"As kingfishers catch fire, dragonflies draw flame; / [ . . . ] Each mortal thing does one thing and the same: / Deals out that being indoors each one dwells; / Selves -- goes itself; 'myself' it speaks and spells, / Crying 'What I do is me; for that I came'." --Gerard Manley Hopkins

12 March 2007

In Christ

In Chapter 4 of Death on a Friday Afternoon, Neuhaus explores the Lord’s words “Why hast thou forsaken me?” There’s much here; I keep re-reading it. One of the truths he emphasizes is our identity, who we are. I am not a person in my own right; I have been bought with a price. And that doesn’t mean that I am merely under obligation to the One who bought me; it means that I am in Him, that my life is not mine, but His in me.

Neuhaus explains that the essence – he calls it telos, and I think it is what Hopkins calls inscape – of our being is not something that we choose for ourselves, but something already existent that we discover. In Christ, we already are what we are meant, created, to be. This essence is not “determined by what [we] want to do” but given to us by our identity in Christ. Of course, because we have not yet been perfected, because we live still in a fallen world and in fleshly bodies, “[w]hat [we] want and what [we] choose,” he says, “may be in conflict with who [we are], who [we] really [are].” But if we have been baptized with Christ into His death, then the objective self to be discovered is the self who is in Christ, who is Christ: “It is no longer I who live, but Christ lives in me,” Paul reminds us.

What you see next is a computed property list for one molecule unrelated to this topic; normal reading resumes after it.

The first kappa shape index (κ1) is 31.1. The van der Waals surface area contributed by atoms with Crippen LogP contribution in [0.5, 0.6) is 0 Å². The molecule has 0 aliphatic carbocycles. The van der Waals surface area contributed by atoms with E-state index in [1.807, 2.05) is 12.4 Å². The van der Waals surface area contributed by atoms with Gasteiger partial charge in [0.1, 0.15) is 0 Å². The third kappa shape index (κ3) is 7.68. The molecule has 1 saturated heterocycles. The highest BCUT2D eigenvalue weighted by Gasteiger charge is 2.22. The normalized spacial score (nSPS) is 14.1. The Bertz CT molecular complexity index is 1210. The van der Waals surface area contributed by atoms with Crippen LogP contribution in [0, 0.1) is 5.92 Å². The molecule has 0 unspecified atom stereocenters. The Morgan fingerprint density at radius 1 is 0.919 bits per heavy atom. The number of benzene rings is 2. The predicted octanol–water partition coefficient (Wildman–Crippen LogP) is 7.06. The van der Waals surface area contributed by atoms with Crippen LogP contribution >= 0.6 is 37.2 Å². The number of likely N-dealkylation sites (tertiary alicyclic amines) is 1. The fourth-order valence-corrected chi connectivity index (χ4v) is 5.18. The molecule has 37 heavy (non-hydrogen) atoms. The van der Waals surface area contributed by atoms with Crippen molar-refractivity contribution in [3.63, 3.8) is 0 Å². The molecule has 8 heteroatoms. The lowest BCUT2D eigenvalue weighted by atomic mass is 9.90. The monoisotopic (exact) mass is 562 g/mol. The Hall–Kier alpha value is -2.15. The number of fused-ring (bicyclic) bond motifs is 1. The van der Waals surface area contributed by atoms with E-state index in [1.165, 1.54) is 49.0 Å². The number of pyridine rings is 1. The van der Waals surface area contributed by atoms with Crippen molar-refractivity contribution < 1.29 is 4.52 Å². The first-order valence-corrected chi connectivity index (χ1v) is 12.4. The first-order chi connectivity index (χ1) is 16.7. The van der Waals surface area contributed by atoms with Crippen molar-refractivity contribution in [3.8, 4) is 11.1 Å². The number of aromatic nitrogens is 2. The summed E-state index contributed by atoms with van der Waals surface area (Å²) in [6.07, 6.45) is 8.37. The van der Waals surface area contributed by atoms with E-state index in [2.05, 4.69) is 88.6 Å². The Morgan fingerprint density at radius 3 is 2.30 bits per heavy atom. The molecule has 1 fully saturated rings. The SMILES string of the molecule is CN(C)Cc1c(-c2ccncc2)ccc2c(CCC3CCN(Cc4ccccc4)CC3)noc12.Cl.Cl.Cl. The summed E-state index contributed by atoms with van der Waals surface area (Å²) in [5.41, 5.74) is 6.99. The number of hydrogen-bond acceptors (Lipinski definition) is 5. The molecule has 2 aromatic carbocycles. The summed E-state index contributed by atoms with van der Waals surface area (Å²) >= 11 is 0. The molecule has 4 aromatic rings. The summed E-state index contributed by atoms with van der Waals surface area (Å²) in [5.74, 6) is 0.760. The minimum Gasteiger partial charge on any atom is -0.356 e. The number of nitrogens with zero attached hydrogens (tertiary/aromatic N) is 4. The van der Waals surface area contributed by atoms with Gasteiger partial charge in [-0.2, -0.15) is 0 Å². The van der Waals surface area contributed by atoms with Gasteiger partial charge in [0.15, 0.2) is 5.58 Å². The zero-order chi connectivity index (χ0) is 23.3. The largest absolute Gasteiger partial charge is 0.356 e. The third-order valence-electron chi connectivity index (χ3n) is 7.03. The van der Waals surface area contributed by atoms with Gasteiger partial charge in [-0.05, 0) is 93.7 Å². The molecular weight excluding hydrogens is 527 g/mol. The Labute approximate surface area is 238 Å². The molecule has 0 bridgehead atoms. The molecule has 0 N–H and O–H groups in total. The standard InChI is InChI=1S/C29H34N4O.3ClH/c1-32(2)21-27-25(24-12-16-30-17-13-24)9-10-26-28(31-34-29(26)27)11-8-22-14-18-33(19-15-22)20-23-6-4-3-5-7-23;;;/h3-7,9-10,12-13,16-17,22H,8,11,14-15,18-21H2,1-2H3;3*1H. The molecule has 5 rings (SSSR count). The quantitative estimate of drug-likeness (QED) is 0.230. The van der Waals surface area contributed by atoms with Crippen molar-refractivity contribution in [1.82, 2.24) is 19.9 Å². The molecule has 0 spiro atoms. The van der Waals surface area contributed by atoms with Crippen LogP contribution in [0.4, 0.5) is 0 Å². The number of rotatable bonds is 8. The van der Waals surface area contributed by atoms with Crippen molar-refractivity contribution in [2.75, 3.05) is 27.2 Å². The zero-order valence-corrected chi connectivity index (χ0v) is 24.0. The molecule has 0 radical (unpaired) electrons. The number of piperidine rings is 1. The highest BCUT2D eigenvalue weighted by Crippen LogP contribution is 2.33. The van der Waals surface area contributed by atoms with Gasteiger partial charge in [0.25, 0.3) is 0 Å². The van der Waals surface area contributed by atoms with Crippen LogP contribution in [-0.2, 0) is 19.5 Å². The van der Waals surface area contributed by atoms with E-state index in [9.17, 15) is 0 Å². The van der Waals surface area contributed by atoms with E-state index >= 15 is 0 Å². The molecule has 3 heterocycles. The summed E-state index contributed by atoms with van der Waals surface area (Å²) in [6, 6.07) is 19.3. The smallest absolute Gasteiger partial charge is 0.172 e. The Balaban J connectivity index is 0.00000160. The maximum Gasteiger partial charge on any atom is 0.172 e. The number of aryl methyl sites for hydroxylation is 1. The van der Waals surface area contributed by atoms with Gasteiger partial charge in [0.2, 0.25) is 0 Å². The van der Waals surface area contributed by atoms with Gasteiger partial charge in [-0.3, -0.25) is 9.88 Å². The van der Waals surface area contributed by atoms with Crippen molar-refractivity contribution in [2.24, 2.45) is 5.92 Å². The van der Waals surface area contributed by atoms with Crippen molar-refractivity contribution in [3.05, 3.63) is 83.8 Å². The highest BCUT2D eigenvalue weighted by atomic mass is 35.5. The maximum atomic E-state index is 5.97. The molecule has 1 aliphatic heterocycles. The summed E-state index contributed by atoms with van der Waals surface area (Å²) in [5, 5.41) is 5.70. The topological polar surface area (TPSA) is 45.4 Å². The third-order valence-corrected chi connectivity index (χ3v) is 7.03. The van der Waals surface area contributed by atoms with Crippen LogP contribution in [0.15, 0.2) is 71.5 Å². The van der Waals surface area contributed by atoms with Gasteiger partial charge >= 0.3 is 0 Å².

This is the one truth I would pray to remember at all times. My life is not mine to choose; I was bought with a price and I am in Him; He is my identity. This doesn’t mean I am not a unique individual; He has created only unique individuals. But it is only when I discover my identity in His that He can give me the unique self He intended me to be. All the rest is a striving for the spurious right to name, to create, my self – and thus fall farther and farther away from His glorious desire for me.

Polycarp, in his extreme old age, was told to deny Christ or die. He said that it was not possible to deny the One whom he had served for 80-some years. He would no longer be Polycarp if he were to deny Christ: because he is in Christ, because his identity is Christ’s identity, for Polycarp to deny Christ would be for Christ to deny Christ, an impossibility. “Here I stand, I can do no other.”

I will not likely be asked to deny Christ or die anytime soon. But there are so many little opportunities every day to deny Him: to be irritable or angry; to snip at (or about) people who annoy me; to watch a show or a movie I know is not healthy for me; to put off work I’ve promised to do . . . . Who will I be each day? The woman God created me to be, that woman who is in Christ, or a false woman I name and create for myself in opposition to Him?

I pray that I might learn to make every choice freely bathed in humility and gratefulness before the One who bought me with a price and placed me in Himself, to be the woman He created me to be.

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